following God’s missional identity for us. The challenge is to try and
make it sustainable.
Sustainability has to do with much more
than just finances (though that is significant, as I will explain
shortly). The levels of energy and time required to form and nurture a
missional community in an inner city context are far greater than we
expected, tapping our reserves very quickly. I am daily amazed by my
wife & our small team of missionaries who willingly live on next to
nothing, working long hours in (often) thankless service to God &
others. It truly is worth it.
However, I never thought that such a
commitment might threaten our ability to have a family. When my wife
& I found out that, despite being seemingly highly fertile that we
could not conceive, we began to look at other options. International
adoption was the most viable & responsible given our
circumstances. While local adoption was less expensive, we were told
to expect a 10-13 year wait to get a referral, even then only after
several other children came in and out of our home. After the loss of
our first child, we were not prepared for that.
And so we began the long and expensive process of adopting a child from Ethiopia.
The only benefit of the long process was that it allowed us to slowly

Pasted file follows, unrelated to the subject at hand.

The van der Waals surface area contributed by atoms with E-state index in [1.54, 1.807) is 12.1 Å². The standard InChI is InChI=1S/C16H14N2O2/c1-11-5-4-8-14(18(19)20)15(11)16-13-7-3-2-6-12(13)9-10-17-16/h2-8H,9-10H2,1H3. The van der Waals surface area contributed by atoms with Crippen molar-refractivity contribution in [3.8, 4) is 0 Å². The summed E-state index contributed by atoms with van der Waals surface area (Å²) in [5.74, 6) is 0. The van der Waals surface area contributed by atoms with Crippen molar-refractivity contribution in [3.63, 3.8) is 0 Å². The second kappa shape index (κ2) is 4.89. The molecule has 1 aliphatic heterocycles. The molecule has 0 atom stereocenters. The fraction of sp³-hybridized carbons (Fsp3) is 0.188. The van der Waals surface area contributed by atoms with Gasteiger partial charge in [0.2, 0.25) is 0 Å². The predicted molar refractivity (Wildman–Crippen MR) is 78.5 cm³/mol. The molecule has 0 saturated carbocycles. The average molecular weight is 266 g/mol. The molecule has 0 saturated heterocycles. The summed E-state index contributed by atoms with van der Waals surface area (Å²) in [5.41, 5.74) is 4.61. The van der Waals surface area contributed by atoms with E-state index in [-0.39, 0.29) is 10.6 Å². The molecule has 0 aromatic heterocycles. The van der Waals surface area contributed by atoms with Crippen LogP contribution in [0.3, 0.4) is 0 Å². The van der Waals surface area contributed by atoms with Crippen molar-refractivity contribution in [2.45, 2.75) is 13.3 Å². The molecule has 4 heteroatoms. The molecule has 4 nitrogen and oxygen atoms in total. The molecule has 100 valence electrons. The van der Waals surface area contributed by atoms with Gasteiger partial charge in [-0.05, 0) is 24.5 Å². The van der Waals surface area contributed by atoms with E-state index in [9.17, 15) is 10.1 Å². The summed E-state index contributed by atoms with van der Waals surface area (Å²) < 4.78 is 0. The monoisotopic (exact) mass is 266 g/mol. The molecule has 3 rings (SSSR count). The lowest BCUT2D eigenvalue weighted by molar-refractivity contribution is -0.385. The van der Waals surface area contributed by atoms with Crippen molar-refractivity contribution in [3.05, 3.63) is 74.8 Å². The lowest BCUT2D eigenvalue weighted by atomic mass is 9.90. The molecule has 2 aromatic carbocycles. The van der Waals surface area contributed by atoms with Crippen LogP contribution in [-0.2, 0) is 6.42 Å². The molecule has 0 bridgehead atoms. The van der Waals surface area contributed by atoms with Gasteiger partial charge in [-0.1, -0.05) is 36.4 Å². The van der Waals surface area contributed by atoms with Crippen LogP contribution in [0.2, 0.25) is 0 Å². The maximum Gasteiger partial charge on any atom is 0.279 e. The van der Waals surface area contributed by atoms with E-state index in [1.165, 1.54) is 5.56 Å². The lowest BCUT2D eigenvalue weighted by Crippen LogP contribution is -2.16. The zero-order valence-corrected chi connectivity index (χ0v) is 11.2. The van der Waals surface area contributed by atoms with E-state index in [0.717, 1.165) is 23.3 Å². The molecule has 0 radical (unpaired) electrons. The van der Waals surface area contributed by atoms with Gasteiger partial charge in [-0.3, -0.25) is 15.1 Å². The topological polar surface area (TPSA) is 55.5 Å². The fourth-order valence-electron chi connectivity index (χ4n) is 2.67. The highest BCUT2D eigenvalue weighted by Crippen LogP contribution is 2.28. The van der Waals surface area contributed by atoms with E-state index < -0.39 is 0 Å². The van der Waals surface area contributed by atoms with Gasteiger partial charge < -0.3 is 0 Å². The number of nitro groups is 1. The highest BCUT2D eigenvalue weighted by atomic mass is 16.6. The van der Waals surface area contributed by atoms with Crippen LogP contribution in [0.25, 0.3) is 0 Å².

save the necessary funds (or at least a good portion of them).
However, due to changing policies, etc. the adoption costs increased.
We buckled down, simplifying even more and saved every penny. Things
were looking promising.
This week, however, we learned from the
Canadian “taxman” that I would not be eligible for the Clergy
Deductions. Essentially what it comes down to is that, because my
church cannot afford to pay me and because I am therefore paid through
my role as a local missionary (with YWAM),
I am not technically a paid pastor. As a result, the small return we
were looking at receiving has now transformed into a bill to the
Canadian government for over $3000. Our first appeal was rejected and
our second isn’t looking promising. Thankfully, with the money we have
been saving, we can pay it without going into debt, but it otherwise
cleans us out. The adoption fund is back to running on fumes.
I have every confidence that God will
provide, as He has time and again throughout our ministry. And as one
of my new Haitian friends told me while I was visiting there last
month, “Discouragement is not Christian”. We are hopeful and trusting
that God will provide for us our daily bread and we will be grateful
for His sufficient provision, even if it isn’t what we expected.
That being said, I am finding it difficult
not being discouraged. It is hard to not wonder if we are riding on
fumes ourselves, with the end just around the next corner. I want to
believe otherwise, but I am tired and drained. People have it far
worse than me, so I know I should get some perspective and move on, but
I just feel like I have so little left to give. Burn out isn’t a
present reality, and having been there before, I am very thankful for
that. At the same time, it also means I am unwilling to go there again.
I do not mean for this to sound like
whining. Rather it is just the honest confession of a missional
Christians seek to follow Christ’s radical call as best I can. These
are the realities of such a path. It is an all too common story. In
part we must all learn together to persevere regardless of
circumstances. However, we must also band together to consider new and
innovative ways to do mission & life together for the future.